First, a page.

The Bartender' s Tale stars Tom Harry and his 12-year-old son, Rusty, who live alone and run a bar in a small Montana town in the early 1960s. Their lives are upended when Proxy, a woman from Tom's past, and her beatnik daughter, Francine, breeze into town. Is Francine, as Proxy claims, the unsuspected legacy of her and Tom’s past? Without a doubt she is an unsettling gust of the future, upending every certainty in Rusty’s life and generating a mist of passion and pretense that seems to obscure everyone’s vision but his own.

    B.J. says: "If you love a good story ..."
    "Why do good books have to end?"
    Overall
    Performance
    Story

    I have read many of Ivan Doig's books because I love Montana and the way Doig tells a story with characters that I feel like I have met sometime in my life. Some of his books are more successful than others; The Bartender's Tale is one of his best. Once again, Doig spins a tale of a simple life with complex flavors and, again, I didn't want this book to stop. David Baker is excellent in catching the sounds and pauses of the characters so well that I was immersed in that life and how the story unfolded. This is a sweet story, a story about a wonderful young man and his Dad, his best girl friend and all the other gems and crazies that one might come across in a bar in Montana. Ivan Doig, thank you for this gift.

    2 of 2 people found this review helpful
  • Inferno: A Novel

    • UNABRIDGED (17 hrs and 12 mins)
    • By Dan Brown
    • Narrated By Paul Michael
    • Whispersync for Voice-ready
    Overall
    (8537)
    Performance
    (7763)
    Story
    (7822)

    In the heart of Italy, Harvard professor of symbology, Robert Langdon, is drawn into a harrowing world centered on one of history’s most enduring and mysterious literary masterpieces: Dante’s Inferno. Against this backdrop, Langdon battles a chilling adversary and grapples with an ingenious riddle that pulls him into a landscape of classic art, secret passageways, and futuristic science. Drawing from Dante’s dark epic poem, Langdon races to find answers and decide whom to trust...before the world is irrevocably altered.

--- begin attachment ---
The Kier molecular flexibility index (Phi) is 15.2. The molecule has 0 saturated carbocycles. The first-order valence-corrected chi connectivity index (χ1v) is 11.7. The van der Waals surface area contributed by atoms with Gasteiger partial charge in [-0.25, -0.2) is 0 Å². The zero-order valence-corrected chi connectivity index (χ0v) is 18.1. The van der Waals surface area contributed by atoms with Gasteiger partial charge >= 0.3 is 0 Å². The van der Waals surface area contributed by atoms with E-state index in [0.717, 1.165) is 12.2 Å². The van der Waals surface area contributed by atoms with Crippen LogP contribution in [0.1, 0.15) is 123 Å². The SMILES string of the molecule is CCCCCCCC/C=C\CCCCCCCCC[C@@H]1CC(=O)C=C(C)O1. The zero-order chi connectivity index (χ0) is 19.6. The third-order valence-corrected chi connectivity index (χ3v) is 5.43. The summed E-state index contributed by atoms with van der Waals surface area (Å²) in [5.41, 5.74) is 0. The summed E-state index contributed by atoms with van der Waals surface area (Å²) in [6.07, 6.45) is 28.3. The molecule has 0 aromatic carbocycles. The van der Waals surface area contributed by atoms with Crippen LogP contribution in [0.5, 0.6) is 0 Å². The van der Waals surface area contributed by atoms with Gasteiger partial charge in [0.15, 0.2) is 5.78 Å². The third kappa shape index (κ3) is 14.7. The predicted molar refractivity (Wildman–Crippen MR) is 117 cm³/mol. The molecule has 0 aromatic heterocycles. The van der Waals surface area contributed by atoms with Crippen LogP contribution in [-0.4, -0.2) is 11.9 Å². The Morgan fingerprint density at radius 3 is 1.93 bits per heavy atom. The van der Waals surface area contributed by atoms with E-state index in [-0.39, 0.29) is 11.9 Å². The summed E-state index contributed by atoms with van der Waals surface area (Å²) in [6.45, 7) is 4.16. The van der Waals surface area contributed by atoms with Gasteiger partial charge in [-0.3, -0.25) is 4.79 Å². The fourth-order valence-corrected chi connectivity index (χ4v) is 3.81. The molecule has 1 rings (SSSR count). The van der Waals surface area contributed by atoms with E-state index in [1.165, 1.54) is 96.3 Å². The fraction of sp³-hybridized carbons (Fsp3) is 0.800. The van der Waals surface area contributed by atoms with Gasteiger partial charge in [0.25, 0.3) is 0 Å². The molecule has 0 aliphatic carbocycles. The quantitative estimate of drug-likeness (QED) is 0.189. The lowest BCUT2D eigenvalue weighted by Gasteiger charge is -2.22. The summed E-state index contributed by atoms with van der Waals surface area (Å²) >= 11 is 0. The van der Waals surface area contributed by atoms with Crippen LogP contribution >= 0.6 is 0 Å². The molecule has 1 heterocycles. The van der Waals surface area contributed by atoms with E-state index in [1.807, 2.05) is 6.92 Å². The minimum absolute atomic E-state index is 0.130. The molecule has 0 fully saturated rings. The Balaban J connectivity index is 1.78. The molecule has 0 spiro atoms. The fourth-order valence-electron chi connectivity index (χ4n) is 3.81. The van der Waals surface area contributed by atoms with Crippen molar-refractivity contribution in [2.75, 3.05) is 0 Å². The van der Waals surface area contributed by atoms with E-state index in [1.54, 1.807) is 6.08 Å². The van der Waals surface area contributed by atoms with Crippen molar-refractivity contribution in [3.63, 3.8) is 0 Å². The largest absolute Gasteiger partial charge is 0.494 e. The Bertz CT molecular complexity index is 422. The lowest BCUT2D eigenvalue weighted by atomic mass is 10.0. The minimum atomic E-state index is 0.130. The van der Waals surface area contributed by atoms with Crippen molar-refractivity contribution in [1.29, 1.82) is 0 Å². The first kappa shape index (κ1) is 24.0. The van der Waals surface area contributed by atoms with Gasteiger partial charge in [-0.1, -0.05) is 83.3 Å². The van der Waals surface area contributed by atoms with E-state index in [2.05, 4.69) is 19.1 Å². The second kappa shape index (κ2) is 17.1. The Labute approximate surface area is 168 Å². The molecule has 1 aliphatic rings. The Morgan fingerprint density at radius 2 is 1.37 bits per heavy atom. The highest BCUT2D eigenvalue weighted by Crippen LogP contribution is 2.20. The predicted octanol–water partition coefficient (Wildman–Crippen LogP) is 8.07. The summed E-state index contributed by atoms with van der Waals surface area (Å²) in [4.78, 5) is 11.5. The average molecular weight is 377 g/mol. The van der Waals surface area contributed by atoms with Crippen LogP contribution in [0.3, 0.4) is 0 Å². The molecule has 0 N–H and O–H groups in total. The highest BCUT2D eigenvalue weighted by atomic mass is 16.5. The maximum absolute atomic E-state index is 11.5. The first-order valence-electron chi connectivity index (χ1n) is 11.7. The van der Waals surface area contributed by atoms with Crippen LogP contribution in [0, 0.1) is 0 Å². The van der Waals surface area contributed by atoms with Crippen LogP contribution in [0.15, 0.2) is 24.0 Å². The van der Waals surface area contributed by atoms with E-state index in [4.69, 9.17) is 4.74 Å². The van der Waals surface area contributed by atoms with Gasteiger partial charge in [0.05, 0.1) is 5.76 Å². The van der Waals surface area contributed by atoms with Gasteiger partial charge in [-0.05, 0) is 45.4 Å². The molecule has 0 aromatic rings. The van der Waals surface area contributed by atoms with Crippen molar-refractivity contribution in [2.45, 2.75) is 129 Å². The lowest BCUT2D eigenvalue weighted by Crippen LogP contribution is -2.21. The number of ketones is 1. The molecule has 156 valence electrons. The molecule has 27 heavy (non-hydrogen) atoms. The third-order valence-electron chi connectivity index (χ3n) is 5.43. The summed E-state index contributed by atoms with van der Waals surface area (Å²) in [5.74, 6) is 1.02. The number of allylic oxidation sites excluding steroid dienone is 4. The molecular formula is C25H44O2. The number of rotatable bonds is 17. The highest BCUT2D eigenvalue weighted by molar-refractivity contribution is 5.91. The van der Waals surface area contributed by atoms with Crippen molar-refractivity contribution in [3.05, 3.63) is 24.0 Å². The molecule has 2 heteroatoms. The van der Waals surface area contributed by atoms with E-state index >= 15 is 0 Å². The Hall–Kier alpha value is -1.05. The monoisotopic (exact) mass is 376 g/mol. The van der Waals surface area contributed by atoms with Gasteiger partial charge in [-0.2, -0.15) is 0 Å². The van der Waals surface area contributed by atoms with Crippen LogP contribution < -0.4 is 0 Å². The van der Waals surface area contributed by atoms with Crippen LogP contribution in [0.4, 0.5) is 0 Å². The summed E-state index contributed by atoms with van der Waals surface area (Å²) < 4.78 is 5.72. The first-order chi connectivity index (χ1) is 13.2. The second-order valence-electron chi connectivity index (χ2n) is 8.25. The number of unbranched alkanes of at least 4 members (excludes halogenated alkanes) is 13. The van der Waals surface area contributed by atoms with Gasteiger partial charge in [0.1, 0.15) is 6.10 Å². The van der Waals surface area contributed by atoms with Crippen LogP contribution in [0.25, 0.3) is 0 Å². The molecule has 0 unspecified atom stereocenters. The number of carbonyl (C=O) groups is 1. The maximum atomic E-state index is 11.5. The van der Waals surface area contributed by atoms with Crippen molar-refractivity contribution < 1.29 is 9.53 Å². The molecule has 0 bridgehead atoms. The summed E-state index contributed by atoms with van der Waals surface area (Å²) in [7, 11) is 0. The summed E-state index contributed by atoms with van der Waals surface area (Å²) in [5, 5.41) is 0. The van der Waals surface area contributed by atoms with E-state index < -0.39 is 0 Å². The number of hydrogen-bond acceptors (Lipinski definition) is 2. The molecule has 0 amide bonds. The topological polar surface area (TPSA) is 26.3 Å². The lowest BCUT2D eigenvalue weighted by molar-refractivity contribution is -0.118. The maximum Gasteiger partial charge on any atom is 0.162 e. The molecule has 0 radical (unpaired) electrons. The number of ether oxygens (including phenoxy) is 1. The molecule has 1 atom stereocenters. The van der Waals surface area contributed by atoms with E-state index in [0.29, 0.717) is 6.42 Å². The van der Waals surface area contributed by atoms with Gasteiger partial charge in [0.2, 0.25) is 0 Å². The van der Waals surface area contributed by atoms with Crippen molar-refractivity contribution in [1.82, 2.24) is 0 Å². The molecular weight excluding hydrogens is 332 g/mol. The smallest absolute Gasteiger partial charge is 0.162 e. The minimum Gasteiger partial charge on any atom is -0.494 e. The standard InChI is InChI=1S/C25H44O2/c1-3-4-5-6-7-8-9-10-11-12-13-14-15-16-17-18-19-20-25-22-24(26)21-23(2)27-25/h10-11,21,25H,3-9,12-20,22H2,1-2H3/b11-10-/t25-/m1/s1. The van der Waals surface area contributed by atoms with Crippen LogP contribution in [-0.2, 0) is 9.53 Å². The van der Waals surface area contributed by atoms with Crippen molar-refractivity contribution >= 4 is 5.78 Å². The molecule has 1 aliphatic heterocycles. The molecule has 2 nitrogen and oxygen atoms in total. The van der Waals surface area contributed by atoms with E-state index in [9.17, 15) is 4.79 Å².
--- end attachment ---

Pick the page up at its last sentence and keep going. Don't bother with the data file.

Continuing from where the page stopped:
Livia says: "Formulaic and Hard to Finish...."
    "It's okay but..."
    Overall
    Performance
    Story

    I downloaded this book to listen to while I was driving to Wyoming with the purpose of keeping me interested in being in the car for hours. It worked because Dan Brown can tell a story but it's still not great or even good literature. There is a place for this but don't expect to remember much about it a week later.

    0 of 0 people found this review helpful
  • The Boys in the Boat: Nine Americans and Their Epic Quest for Gold at the 1936 Berlin Olympics

    • UNABRIDGED (14 hrs and 25 mins)
    • By Daniel James Brown
    • Narrated By Edward Herrmann
    • Whispersync for Voice-ready
    Overall
    (642)
    Performance
    (584)
    Story
    (593)

    Daniel James Brown's robust book tells the story of the University of Washington's 1936 eight-oar crew and their epic quest for an Olympic gold medal, a team that transformed the sport and grabbed the attention of millions of Americans. The sons of loggers, shipyard workers, and farmers, the boys defeated elite rivals first from eastern and British universities and finally the German crew rowing for Adolf Hitler in the Olympic games in Berlin, 1936.

    Benoibe says: "Best book of the year!"
    "Wish I could read this for the first time again!"